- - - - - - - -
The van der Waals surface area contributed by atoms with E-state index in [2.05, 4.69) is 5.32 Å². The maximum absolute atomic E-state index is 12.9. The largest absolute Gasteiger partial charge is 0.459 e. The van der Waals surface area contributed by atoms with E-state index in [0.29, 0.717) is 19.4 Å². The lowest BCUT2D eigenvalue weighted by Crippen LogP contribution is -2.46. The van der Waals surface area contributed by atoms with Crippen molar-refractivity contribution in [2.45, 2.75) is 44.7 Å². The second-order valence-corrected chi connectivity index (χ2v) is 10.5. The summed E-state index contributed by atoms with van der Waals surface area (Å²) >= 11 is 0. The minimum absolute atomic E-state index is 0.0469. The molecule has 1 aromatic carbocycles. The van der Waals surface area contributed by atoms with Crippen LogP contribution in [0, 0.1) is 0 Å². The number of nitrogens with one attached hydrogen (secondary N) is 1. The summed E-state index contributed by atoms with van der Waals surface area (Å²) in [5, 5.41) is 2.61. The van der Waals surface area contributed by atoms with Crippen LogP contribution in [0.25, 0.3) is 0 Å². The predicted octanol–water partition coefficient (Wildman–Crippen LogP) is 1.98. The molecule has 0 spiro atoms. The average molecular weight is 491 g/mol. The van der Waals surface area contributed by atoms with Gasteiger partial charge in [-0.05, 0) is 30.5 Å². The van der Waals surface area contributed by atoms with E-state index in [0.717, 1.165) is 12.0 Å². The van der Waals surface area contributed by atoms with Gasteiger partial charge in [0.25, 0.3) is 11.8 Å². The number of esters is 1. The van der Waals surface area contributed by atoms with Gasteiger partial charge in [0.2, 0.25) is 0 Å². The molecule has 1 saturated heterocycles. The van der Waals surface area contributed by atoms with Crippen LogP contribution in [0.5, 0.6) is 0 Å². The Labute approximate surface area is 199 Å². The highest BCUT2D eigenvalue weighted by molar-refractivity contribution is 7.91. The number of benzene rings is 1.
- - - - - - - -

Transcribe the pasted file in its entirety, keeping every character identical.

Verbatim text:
The van der Waals surface area contributed by atoms with E-state index in [2.05, 4.69) is 5.32 Å². The maximum absolute atomic E-state index is 12.9. The largest absolute Gasteiger partial charge is 0.459 e. The van der Waals surface area contributed by atoms with E-state index in [0.29, 0.717) is 19.4 Å². The lowest BCUT2D eigenvalue weighted by Crippen LogP contribution is -2.46. The van der Waals surface area contributed by atoms with Crippen molar-refractivity contribution in [2.45, 2.75) is 44.7 Å². The second-order valence-corrected chi connectivity index (χ2v) is 10.5. The summed E-state index contributed by atoms with van der Waals surface area (Å²) >= 11 is 0. The minimum absolute atomic E-state index is 0.0469. The molecule has 1 aromatic carbocycles. The van der Waals surface area contributed by atoms with Crippen LogP contribution in [0, 0.1) is 0 Å². The number of nitrogens with one attached hydrogen (secondary N) is 1. The summed E-state index contributed by atoms with van der Waals surface area (Å²) in [5, 5.41) is 2.61. The van der Waals surface area contributed by atoms with Crippen LogP contribution in [0.25, 0.3) is 0 Å². The predicted octanol–water partition coefficient (Wildman–Crippen LogP) is 1.98. The molecule has 0 spiro atoms. The average molecular weight is 491 g/mol. The van der Waals surface area contributed by atoms with Gasteiger partial charge in [-0.05, 0) is 30.5 Å². The van der Waals surface area contributed by atoms with E-state index in [0.717, 1.165) is 12.0 Å². The van der Waals surface area contributed by atoms with Gasteiger partial charge in [0.25, 0.3) is 11.8 Å². The number of esters is 1. The van der Waals surface area contributed by atoms with Gasteiger partial charge in [0.2, 0.25) is 0 Å². The molecule has 1 saturated heterocycles. The van der Waals surface area contributed by atoms with Crippen LogP contribution in [0.5, 0.6) is 0 Å². The Labute approximate surface area is 199 Å². The highest BCUT2D eigenvalue weighted by molar-refractivity contribution is 7.91. The number of benzene rings is 1.